Prince Charles raises blogger case with new Saudi king
The Prince of Wales has raised the issue of jailed blogger Raif Badawi during his first meeting with Saudi Arabia's new king.
Prince Charles had been urged by human rights campaigners to discuss the case during his visit.
Saudi blogger Mr Badawi was sentenced to 10 years in prison and 1,000 lashes for "insulting Islam".
The detail of what was said during the private talk between the prince and King Salman has not been revealed.
Sir William Patey, a former ambassador to Saudi Arabia, earlier told the BBC that Prince Charles had a way of raising human rights issues that did not make the Saudis "bristle".
The prince also met Saudi Arabia's Crown Prince Muqrin, along with senior government figures.
He has also visited Jordan and Kuwait so far during his six-day Middle East tour.
Prince Charles was among a number of world leaders who travelled to the Saudi capital, Riyadh, last month to pay his respects following the death of the nation's King Abdullah, aged 90.
King Abdullah was succeeded by his 79-year-old half-brother, Salman.
Amnesty International had urged Prince Charles to raise the case of Mr Badawi during his latest visit, calling on him to "pass on a few well chosen words" to the new Saudi king.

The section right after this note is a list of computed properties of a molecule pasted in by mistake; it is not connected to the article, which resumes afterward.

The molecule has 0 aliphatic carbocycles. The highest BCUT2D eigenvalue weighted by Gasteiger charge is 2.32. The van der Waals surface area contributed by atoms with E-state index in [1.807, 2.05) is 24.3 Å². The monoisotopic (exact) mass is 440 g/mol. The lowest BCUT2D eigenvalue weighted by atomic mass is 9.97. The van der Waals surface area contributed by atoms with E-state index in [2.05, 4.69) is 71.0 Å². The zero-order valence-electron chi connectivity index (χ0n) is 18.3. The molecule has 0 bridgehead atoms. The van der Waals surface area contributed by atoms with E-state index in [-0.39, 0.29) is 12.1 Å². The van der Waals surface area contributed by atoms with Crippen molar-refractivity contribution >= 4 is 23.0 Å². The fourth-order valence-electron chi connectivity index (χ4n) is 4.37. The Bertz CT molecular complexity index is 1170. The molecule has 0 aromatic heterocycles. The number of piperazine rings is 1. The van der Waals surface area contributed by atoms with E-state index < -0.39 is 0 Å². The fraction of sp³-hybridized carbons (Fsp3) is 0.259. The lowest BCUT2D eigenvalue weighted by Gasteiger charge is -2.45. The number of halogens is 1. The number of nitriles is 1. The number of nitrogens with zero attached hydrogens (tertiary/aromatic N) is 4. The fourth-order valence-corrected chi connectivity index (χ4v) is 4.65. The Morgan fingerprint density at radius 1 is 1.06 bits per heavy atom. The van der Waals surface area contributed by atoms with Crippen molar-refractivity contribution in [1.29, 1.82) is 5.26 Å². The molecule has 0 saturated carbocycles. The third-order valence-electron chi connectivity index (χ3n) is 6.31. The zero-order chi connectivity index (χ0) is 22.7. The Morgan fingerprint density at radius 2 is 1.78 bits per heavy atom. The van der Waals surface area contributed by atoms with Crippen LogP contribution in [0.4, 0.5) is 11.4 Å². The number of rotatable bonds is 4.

Mr Badawi had been sentenced to receive 1,000 lashes over 20 weeks - 50 lashes a week - and was given the first round on 9 January.
However, his subsequent floggings have been postponed.
BBC royal correspondent Nicholas Witchell
The atmosphere over a lavish lunch at King Salman's palace in Riyadh was friendly, according to British officials.
It was during this lunch and the private discussions Prince Charles had with the king that Charles raised the question of jailed blogger Raif Badawi.
Charles enjoys a high level of respect among the ruling royal family of Saudi Arabia.
He's known them for a long time and they unquestionably feel more comfortable dealing with a fellow royal than what to them would be a "mere" elected politician.
That, and Charles' long-standing engagement with Islam, means that they will take an intervention on a sensitive issue from him without feeling that they're being lectured.
Of course it's one thing to raise the issue but it's quite another to persuade the Saudis to take any notice.
No official reason has been given, but human rights groups say Mr Badawi was reported to be physically unfit to face the penalty after receiving the first flogging.
Kate Allen, Amnesty International UK director, said Prince Charles' "diplomatic intercession" could help secure his freedom.
During the six-day tour, Prince Charles has already held talks with Jordan's King Abdullah and met Christian refugees from Iraq at the British ambassador's residence in Amman, the Jordanian capital.
He also visited a refugee camp near the Jordanian border with war-torn Syria.
He also held talks with the Emir of Kuwait before taking part in a sunset ceremony on the warship HMS Dauntless, which is on a routine deployment in Kuwait.
The Prince of Wales is also due to visit Qatar and the United Arab Emirates before returning home.